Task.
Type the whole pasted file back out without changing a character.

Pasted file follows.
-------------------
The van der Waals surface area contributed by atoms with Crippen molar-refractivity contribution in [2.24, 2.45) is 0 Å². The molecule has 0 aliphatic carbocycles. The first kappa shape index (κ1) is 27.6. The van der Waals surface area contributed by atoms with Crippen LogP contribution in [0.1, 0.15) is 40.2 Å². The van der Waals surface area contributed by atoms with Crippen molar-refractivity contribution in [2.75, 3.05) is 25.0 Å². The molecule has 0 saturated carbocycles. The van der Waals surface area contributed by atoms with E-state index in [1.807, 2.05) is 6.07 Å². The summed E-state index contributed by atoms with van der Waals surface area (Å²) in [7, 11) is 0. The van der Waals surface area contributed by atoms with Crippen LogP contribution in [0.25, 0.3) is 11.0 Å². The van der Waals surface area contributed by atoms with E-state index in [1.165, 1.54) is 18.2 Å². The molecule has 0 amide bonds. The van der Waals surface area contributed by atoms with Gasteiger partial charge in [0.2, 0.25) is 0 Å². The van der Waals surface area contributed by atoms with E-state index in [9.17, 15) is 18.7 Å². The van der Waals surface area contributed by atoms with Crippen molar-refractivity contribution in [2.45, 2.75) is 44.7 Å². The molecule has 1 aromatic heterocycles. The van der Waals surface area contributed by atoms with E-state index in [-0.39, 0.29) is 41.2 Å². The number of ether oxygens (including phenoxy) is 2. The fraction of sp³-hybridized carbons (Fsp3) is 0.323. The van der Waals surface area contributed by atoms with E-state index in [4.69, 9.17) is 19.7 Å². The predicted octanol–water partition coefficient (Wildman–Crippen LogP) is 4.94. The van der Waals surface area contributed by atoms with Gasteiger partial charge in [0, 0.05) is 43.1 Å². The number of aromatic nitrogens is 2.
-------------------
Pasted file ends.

The van der Waals surface area contributed by atoms with Crippen molar-refractivity contribution in [2.24, 2.45) is 0 Å². The molecule has 0 aliphatic carbocycles. The first kappa shape index (κ1) is 27.6. The van der Waals surface area contributed by atoms with Crippen LogP contribution in [0.1, 0.15) is 40.2 Å². The van der Waals surface area contributed by atoms with Crippen molar-refractivity contribution in [2.75, 3.05) is 25.0 Å². The molecule has 0 saturated carbocycles. The van der Waals surface area contributed by atoms with E-state index in [1.807, 2.05) is 6.07 Å². The summed E-state index contributed by atoms with van der Waals surface area (Å²) in [7, 11) is 0. The van der Waals surface area contributed by atoms with Crippen LogP contribution in [0.25, 0.3) is 11.0 Å². The van der Waals surface area contributed by atoms with E-state index in [1.165, 1.54) is 18.2 Å². The molecule has 0 amide bonds. The van der Waals surface area contributed by atoms with Gasteiger partial charge in [0.2, 0.25) is 0 Å². The van der Waals surface area contributed by atoms with E-state index in [9.17, 15) is 18.7 Å². The van der Waals surface area contributed by atoms with Crippen molar-refractivity contribution in [2.45, 2.75) is 44.7 Å². The molecule has 1 aromatic heterocycles. The van der Waals surface area contributed by atoms with E-state index in [-0.39, 0.29) is 41.2 Å². The number of ether oxygens (including phenoxy) is 2. The fraction of sp³-hybridized carbons (Fsp3) is 0.323. The van der Waals surface area contributed by atoms with E-state index in [4.69, 9.17) is 19.7 Å². The predicted octanol–water partition coefficient (Wildman–Crippen LogP) is 4.94. The van der Waals surface area contributed by atoms with Gasteiger partial charge in [0, 0.05) is 43.1 Å². The number of aromatic nitrogens is 2.